Wednesday, 4 September 2013

Central Park - 31.8.13

Record shots of the Olive-Sided Flycatcher, Veery and Baltimore Oriole.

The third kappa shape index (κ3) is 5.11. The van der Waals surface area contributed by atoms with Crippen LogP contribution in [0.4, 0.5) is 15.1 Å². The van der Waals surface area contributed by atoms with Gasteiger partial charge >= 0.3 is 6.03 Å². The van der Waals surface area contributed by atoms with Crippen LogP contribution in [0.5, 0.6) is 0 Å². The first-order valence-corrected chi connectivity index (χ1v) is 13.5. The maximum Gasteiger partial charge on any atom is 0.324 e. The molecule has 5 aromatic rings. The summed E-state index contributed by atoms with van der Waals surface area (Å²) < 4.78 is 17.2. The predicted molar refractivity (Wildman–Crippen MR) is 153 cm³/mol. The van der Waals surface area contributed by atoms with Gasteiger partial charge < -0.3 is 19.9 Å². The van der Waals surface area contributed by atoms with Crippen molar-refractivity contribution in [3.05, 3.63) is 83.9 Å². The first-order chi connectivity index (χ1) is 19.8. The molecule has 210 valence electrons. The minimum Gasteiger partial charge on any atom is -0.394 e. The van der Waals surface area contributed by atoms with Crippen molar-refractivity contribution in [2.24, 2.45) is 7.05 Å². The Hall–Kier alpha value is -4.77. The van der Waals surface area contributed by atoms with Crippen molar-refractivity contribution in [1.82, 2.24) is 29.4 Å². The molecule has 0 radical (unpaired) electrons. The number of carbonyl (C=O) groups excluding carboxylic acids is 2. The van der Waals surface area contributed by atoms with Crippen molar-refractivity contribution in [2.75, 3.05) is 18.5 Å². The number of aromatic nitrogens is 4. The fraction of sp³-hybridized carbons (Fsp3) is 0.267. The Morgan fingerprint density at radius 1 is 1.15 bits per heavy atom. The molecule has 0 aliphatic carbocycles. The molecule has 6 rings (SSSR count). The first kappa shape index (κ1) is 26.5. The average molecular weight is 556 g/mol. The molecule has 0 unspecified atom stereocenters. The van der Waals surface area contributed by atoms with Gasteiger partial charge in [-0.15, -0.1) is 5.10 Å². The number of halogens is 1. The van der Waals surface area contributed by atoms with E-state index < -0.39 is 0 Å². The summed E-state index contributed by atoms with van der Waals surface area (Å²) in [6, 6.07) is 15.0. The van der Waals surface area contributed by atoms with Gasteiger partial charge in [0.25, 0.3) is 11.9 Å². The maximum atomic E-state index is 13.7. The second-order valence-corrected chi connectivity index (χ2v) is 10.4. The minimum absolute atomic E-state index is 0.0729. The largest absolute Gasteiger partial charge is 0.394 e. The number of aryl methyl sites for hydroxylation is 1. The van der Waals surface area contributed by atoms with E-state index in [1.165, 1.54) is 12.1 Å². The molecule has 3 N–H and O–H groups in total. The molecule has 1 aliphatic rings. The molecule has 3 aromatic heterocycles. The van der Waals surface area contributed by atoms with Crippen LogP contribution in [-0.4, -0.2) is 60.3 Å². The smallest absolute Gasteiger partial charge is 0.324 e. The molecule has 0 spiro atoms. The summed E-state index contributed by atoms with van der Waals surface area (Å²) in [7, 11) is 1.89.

After yesterdays great birthday walk around the park I went along again in the hope of some more lifers around the parks famous ramble. We met up at the boathouse on the eastern side of the lake and while chatting to John I noticed 4 birds distantly over his shoulder. I got them in the bins and was pleased to see they were Chimney Swifts. Quite quickly I saw a bird fly from a dead branch catch an insect and fly back. I alerted the group and they were happy to ID it as an OLIVE-SIDED FLYCATCHER apparently not that common a bird in the park. Either this bird or another 2 were seen throughout the walk. As the walk got under way another flycatcher was seen then heard giving a lovely Pee-Wee sound. There in front of us was my first ever EASTERN WOOD PEE-WEE. The birds then came thick and fast with both male and female Black and White Warbler followed by my first ever RED-EYED VIREO one of 3-4 on the walk. In a group of trees and bushes 2 more lifers were seen with a WARBLING VIREO which we heard another couple singing later on and just below it myself and 1 other birder picked out a SWAINSON'S THRUSH. A few yards away a female CANADA WARBLER showed well. In the tree next a gorgeous black and red male American Redstart flitted over. A Least Flycatcher was followed by 3 House Finch by a stream. They were then joined by a stunning male Baltimore Oriole and an equally stunning male BLACK-THROATED BLUE WARBLER which was nice to see after missing the male by a second or two the day before. A Parula Warbler then gave a single burst of song but frustratingly wasn't seen. A Carolina Wren showed briefly in the same flowering shrub with my first ever VEERY. We then walked on a little further before a small group in front of us alerted us to a stunning LAWRENCE'S WARBLER. This bird is the hybrid offspring of Golden-Winged and Blue-Winged Warbler and had been seen the previous day but nonetheless was a cracking looking bird and well worth seeing. This started off another mad few minutes with a BLUE-GREY GNATCATHER overhead and a WORM-EATING WARBLER nearby. I then picked up a distant movement and found I was looking at a lovely YELLOW WARBLER. Unfortunately it  flew before anyone else could see it. It must have been 15 minutes before I saw my next lifer when a RED-BELLIED WOODPECKER dropped onto a tree in front of us but just as I was going to get a photo it flew off. On the last leg of our walk back to the boathouse I picked up what I thought was a small thrush a few feet ahead of us but once I had it in my bins I realised it was another lifer for me in the shape of an OVENBIRD. The final birds of the day were two Magnolia Warbler chasing each other through the trees.

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